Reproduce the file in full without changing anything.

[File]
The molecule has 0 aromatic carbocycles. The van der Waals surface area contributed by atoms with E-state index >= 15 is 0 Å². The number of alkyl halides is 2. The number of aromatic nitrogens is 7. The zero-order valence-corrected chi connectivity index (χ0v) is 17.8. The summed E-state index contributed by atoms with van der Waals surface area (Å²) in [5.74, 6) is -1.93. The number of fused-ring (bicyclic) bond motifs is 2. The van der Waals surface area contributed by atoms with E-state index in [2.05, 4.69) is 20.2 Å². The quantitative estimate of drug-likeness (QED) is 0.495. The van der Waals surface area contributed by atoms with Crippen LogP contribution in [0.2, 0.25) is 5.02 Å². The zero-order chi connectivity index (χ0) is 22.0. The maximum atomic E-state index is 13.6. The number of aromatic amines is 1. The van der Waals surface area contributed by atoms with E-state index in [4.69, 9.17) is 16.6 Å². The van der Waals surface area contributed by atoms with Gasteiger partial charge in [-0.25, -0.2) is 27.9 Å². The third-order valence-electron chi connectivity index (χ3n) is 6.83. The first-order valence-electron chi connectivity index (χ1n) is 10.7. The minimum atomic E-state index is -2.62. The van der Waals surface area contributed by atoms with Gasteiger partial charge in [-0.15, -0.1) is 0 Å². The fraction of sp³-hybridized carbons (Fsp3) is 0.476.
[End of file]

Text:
The molecule has 0 aromatic carbocycles. The van der Waals surface area contributed by atoms with E-state index >= 15 is 0 Å². The number of alkyl halides is 2. The number of aromatic nitrogens is 7. The zero-order valence-corrected chi connectivity index (χ0v) is 17.8. The summed E-state index contributed by atoms with van der Waals surface area (Å²) in [5.74, 6) is -1.93. The number of fused-ring (bicyclic) bond motifs is 2. The van der Waals surface area contributed by atoms with E-state index in [2.05, 4.69) is 20.2 Å². The quantitative estimate of drug-likeness (QED) is 0.495. The van der Waals surface area contributed by atoms with Crippen LogP contribution in [0.2, 0.25) is 5.02 Å². The zero-order chi connectivity index (χ0) is 22.0. The maximum atomic E-state index is 13.6. The number of aromatic amines is 1. The van der Waals surface area contributed by atoms with E-state index in [4.69, 9.17) is 16.6 Å². The van der Waals surface area contributed by atoms with Gasteiger partial charge in [-0.25, -0.2) is 27.9 Å². The third-order valence-electron chi connectivity index (χ3n) is 6.83. The first-order valence-electron chi connectivity index (χ1n) is 10.7. The minimum atomic E-state index is -2.62. The van der Waals surface area contributed by atoms with Gasteiger partial charge in [-0.15, -0.1) is 0 Å². The fraction of sp³-hybridized carbons (Fsp3) is 0.476.